Optimizing Confiscation of Assets in Accelerating the Eradication of Corruption

Elwi Danil, Iwan Kurniawan


Nowadays, corruption is still the most and biggest problem facing by Indonesian, due to its impacts on the nation. It caused huge loss to the state finance and even to the democratic life in this country. Various efforts have been resorted to fight corruption, but the results are unfruitful. Until recently, Indonesia is still the third most corrupt country in Asia according to the survey of Transparency International Indonesia (TII) in 2015, with the Corruption Perceptions Index of 36 points. The fight in eradicating corruption cannot be separated from the effort to deter the criminals through severe punishment. However, ICW’s most recent data shows otherwise. During the first half of 2014, there were 261 accused of corruption, with 242 of them were convicted guilty by the Corruption Courts. Among them, 193 were sentenced lenient (between 1-4 years imprisonment), 44 moderate (4-10 years), and only 4 with over 10 years imprisonment. The average length of sentence is therefore 2,9 years. The lenient sentence can also be found in criminal restitution. Only in 87 of the total cases state compensation is imposed, amounting 87.04 billion rupiahs in total. The amount is only 0.022% of the total financial loss of 3.863 trillion rupiahs. The weak penalty triggered then the idea of impoverishing corruptors as a strategic step to accelerate the eradication of corruption while restoring the loss to the state. In contrast to the criminal restitution, which is restricted only to the state loss caused by the perpetrators, criminal confiscation of assets has no limit in amount.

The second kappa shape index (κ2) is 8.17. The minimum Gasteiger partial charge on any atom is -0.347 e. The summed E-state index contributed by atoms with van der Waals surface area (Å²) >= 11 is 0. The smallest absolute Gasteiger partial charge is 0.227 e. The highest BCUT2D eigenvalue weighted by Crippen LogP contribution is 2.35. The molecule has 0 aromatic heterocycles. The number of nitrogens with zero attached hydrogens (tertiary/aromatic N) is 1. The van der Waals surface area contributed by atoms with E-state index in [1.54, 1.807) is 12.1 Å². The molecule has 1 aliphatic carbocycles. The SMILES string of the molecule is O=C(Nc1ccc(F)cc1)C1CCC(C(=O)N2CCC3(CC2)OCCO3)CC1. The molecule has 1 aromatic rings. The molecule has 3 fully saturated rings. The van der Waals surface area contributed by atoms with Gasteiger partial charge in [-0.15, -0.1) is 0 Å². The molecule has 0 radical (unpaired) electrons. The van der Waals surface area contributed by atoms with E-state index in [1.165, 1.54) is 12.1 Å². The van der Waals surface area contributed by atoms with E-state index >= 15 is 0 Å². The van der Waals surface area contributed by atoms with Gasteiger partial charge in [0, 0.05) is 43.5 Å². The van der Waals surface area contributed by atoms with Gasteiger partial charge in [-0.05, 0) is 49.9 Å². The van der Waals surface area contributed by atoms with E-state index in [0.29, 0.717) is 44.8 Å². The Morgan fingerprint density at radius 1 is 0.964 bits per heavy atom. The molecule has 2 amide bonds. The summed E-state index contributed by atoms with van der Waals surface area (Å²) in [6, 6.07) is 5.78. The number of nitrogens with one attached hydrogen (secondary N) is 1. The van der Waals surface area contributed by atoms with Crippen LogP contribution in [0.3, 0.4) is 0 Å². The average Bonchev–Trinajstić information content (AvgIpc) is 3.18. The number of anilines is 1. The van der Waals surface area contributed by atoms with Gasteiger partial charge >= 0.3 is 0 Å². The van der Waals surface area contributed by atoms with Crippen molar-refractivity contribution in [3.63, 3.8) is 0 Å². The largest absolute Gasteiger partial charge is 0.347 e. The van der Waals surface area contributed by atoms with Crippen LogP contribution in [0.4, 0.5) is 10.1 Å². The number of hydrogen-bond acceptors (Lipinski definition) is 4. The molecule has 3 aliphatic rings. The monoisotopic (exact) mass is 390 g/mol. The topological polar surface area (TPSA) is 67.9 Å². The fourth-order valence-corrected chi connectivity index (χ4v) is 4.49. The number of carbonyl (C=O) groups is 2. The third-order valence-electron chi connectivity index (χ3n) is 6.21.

Assets; Confiscation; Corruption; Impoverishment

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DOI: http://dx.doi.org/10.20956/halrev.v3i1.717


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